Second in a series of “No Quick, Easy Answers” for my Memoir. (read about “Remembering” HERE) While the story will be more complete for my family, I share here what I learned about drooping tulips and forgiveness.
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Recently an acquaintance and I were talking about forgiveness. She had received unsettling news. Changes for her she didn’t want and didn’t see coming. There are reasons, she says. She understands (even I understand how it probably happened) and she is forgiving. I believe her. And then I tell her a story:
It’s a cold dreary day in April and even the tulips at home are drooping this morning. I feel like the tulips.”
I wrote the this to a friend and “brother” a couple weeks after a particularly difficult life experience that felt like betrayal. In a dysfunctional way it was. There was “blame” on both sides. And it never came to a nice tidy resolution.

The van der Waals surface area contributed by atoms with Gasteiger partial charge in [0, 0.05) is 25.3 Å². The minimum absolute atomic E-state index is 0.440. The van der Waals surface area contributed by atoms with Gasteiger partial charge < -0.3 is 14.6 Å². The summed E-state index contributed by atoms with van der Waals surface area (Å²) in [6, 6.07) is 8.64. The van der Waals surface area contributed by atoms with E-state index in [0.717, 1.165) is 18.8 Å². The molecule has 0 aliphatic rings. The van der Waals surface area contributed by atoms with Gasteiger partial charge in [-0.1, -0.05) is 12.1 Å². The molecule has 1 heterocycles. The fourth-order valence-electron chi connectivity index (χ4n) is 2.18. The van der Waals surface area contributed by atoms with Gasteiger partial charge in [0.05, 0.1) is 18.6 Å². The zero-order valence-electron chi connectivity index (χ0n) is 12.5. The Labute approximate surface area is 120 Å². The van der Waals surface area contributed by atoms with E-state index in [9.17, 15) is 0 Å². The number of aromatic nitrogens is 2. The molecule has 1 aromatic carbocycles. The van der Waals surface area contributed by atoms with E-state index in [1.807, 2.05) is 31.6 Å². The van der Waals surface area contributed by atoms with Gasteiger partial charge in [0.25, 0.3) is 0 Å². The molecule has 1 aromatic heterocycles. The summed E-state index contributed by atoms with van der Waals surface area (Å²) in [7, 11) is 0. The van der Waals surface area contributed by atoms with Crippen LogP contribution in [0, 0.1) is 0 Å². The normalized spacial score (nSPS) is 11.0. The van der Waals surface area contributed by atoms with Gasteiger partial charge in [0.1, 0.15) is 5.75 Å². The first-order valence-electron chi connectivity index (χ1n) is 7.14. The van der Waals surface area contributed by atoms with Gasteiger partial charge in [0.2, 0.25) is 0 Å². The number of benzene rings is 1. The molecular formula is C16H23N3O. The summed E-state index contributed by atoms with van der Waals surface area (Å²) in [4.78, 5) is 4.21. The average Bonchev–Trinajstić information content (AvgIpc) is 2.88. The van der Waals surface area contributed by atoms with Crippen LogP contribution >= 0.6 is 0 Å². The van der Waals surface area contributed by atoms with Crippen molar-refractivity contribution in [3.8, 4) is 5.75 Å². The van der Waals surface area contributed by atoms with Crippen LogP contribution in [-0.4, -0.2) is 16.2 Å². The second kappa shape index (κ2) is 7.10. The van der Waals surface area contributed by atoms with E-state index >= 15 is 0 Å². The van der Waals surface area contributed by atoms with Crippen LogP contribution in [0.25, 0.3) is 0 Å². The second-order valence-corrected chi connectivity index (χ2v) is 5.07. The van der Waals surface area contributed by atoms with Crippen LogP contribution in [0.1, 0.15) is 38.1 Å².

“I guess I’d better forgive,” I continued. (Remember this was two weeks after a life-changing decision thrust upon us – one we had no part in making and no warning of its coming.”)
My wise friend responded, “Don’t rush to quick forgiveness without first dealing with the pain and anger. And when you think you have forgiven and there is more anger, it doesn’t mean you haven’t forgiven. It means you have more to forgive.”
It was what I needed to hear. I needed to own the hurt and anger. If I hadn’t, it would have gone down deep inside me and I suspect I would still have it down there somewhere, affecting me and others in ways I could not understand.
And when I did forgive and then had to forgive some more, I didn’t spend time in needless shame, wondering if my forgiveness was real the first time.
I thank God for that dear friend. I have never forgotten his advice.
And I have passed it on to others.
PS: My friend told me later it was helpful for you to hear this story. Maybe it will mean something to you too.